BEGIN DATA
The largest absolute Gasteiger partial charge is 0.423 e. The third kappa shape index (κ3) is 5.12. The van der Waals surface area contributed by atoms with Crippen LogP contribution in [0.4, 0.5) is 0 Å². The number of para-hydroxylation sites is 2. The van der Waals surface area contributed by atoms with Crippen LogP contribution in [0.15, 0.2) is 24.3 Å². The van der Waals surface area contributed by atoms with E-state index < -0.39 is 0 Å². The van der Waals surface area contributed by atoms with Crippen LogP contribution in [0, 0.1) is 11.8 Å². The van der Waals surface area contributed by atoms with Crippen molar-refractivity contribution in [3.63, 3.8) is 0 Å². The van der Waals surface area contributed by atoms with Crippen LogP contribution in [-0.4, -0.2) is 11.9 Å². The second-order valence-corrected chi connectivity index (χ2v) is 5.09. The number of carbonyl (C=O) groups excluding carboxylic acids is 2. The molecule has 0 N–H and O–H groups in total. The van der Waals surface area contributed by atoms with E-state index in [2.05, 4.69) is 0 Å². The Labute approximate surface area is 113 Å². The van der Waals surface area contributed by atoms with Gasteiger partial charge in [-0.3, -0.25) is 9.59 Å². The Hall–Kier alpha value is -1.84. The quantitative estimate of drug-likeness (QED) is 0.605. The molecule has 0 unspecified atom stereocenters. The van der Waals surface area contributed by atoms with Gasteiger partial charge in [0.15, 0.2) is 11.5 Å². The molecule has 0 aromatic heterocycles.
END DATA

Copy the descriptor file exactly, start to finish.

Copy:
The largest absolute Gasteiger partial charge is 0.423 e. The third kappa shape index (κ3) is 5.12. The van der Waals surface area contributed by atoms with Crippen LogP contribution in [0.4, 0.5) is 0 Å². The number of para-hydroxylation sites is 2. The van der Waals surface area contributed by atoms with Crippen LogP contribution in [0.15, 0.2) is 24.3 Å². The van der Waals surface area contributed by atoms with E-state index < -0.39 is 0 Å². The van der Waals surface area contributed by atoms with Crippen LogP contribution in [0, 0.1) is 11.8 Å². The van der Waals surface area contributed by atoms with Crippen molar-refractivity contribution in [3.63, 3.8) is 0 Å². The van der Waals surface area contributed by atoms with Crippen LogP contribution in [-0.4, -0.2) is 11.9 Å². The second-order valence-corrected chi connectivity index (χ2v) is 5.09. The number of carbonyl (C=O) groups excluding carboxylic acids is 2. The molecule has 0 N–H and O–H groups in total. The van der Waals surface area contributed by atoms with E-state index in [2.05, 4.69) is 0 Å². The Labute approximate surface area is 113 Å². The van der Waals surface area contributed by atoms with Gasteiger partial charge in [-0.3, -0.25) is 9.59 Å². The Hall–Kier alpha value is -1.84. The quantitative estimate of drug-likeness (QED) is 0.605. The molecule has 0 unspecified atom stereocenters. The van der Waals surface area contributed by atoms with Gasteiger partial charge in [0.15, 0.2) is 11.5 Å². The molecule has 0 aromatic heterocycles.